A Growing Mexico City Faces Infrastructural Hurdles
With its population expected to hit 24.33 million people by 2050, Mexico City residents, planners, and officials are facing increasing challenges to livability. Reporting in Inverse, Neel V. Patel writes that the three biggest challenges facing the city are inequality, poor water management and "questionable transportation."
The growing concentration of wealth in the city's center has led to gentrification which has pushed out poorer residents to Mexico City's periphery, adding to the issues of sprawl. Patel writes: "Sprawl also exacerbates problems of mobility. Mexico City residents — 78 percent of which don’t have a car — spend an average of two to three hours commuting to and from work. There's a dire need for more public transportation that is not being met." Addressing sprawl and transportation issues will remain a challenge due to lack of coordination between various local and federal agencies.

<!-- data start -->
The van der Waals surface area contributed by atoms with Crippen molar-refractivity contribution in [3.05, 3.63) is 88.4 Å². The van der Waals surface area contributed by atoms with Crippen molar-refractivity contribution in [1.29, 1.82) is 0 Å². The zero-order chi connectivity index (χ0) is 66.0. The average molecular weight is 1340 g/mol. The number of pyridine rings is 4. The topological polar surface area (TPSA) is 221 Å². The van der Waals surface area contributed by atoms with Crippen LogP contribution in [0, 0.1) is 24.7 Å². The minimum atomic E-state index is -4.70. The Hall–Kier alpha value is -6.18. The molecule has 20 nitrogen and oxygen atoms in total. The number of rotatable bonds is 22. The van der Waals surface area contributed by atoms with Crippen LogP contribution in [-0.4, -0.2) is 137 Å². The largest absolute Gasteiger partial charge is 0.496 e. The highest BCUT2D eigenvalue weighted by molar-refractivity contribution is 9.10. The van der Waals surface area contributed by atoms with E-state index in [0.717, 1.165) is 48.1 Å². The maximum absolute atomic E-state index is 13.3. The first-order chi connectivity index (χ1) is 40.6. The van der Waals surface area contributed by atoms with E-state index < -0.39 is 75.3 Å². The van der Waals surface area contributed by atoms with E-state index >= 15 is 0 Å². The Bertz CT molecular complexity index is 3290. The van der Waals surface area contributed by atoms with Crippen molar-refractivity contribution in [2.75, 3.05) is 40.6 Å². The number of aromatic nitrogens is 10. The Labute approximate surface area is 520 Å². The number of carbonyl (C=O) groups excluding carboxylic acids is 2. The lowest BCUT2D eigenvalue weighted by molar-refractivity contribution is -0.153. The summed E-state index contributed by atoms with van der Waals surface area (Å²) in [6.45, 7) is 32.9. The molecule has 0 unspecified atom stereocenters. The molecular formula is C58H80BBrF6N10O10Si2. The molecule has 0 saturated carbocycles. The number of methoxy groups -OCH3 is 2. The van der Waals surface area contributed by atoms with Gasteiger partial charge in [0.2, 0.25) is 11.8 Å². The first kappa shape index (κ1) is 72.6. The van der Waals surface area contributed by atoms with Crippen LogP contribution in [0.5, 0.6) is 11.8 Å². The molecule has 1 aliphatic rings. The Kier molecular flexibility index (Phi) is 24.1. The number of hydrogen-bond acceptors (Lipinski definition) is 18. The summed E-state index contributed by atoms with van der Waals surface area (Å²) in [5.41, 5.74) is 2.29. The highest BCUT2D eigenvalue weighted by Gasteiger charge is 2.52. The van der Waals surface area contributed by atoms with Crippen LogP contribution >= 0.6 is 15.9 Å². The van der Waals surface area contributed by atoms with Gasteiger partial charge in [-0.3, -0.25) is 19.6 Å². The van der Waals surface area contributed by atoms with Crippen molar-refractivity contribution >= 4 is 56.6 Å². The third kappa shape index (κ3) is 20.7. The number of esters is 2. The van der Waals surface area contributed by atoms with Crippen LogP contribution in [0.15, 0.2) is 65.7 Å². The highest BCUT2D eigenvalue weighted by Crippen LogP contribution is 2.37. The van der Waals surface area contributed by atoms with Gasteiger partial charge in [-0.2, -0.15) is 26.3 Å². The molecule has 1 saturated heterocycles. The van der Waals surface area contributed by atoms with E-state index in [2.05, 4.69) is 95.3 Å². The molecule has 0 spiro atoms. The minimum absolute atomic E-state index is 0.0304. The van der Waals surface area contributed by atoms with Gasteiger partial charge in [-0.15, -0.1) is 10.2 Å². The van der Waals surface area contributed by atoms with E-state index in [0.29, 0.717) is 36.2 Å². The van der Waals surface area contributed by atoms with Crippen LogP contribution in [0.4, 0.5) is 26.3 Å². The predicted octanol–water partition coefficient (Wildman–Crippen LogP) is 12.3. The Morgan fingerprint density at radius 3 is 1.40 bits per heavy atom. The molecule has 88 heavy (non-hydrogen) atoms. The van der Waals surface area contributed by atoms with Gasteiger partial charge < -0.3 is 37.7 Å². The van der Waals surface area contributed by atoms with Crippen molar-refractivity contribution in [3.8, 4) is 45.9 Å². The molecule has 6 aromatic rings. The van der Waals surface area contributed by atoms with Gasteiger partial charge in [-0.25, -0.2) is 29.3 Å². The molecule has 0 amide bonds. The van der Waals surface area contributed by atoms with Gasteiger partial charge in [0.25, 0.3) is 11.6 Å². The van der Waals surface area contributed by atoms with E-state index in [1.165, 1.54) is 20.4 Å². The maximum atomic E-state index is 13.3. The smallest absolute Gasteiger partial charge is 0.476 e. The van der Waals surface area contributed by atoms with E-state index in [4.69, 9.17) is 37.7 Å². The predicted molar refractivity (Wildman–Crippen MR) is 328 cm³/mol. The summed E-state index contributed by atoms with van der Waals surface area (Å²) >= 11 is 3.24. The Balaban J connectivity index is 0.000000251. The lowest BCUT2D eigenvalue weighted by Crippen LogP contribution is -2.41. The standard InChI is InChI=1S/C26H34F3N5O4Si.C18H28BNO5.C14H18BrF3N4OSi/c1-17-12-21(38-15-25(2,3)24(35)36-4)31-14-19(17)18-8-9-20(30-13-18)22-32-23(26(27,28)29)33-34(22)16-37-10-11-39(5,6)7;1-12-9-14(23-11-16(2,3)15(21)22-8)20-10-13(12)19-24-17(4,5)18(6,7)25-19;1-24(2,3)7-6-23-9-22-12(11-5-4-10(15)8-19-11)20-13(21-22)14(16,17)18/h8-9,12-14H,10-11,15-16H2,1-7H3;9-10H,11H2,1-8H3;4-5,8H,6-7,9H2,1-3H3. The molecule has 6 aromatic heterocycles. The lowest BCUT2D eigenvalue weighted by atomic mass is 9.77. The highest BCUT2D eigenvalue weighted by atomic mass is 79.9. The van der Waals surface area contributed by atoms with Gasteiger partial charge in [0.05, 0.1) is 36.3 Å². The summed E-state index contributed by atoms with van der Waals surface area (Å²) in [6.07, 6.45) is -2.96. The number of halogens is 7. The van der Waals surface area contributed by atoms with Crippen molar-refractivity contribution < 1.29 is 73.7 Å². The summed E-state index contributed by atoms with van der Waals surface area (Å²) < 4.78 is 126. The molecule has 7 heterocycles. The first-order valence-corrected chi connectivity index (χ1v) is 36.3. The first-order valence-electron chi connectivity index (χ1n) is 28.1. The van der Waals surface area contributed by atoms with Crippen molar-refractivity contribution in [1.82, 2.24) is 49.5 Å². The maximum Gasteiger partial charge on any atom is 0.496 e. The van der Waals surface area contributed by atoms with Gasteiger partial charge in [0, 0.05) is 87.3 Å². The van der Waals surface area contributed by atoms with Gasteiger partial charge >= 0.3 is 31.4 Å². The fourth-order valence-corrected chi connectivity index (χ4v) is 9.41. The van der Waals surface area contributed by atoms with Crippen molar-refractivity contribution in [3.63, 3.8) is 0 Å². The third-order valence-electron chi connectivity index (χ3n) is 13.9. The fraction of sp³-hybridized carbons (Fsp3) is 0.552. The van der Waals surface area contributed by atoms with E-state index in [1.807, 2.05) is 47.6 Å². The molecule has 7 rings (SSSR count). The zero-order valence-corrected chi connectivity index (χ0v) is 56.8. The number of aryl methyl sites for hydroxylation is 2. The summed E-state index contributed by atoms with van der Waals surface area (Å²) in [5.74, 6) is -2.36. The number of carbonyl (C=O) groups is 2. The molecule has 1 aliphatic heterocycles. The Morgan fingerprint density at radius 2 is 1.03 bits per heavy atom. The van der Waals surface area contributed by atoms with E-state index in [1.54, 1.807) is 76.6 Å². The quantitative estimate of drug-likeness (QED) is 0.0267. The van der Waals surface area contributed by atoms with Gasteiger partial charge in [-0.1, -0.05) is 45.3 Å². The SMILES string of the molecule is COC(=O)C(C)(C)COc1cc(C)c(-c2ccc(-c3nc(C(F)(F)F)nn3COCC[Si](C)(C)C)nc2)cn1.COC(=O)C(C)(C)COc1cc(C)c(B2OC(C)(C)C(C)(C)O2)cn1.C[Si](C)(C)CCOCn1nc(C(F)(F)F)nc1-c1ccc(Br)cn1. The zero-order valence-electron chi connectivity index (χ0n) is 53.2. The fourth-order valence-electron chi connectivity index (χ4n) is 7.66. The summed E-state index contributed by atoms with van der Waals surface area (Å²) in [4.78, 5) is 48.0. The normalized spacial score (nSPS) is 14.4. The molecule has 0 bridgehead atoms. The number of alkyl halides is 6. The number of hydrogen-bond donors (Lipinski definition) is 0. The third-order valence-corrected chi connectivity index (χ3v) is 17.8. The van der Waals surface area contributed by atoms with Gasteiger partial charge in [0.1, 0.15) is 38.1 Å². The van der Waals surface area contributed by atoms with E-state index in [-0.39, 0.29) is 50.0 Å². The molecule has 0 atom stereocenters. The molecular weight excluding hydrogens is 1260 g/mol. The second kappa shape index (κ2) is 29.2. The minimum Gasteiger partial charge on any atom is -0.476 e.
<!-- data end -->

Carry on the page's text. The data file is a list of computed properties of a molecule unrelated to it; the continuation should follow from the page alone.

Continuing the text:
Lastly, the city's drainage system is antiquated and unable to manage heavy rainfalls, resulting in flooding and mudslides. The poor water management system has also led residents to get their supply of water from water trucks, rather than relying on local infrastructure.
Water management is an especially paradoxical problem. “The irony,” says [Diane Davis, an urban planning professor at Harvard], “is that Mexico City” — built on a lakebed — “has an excess of water, but it’s not well managed or captured. There’s a lot of rainfall that produces a lot of flooding. At the same time, the drainage infrastructure is such that it can’t separate sewage from drain water.”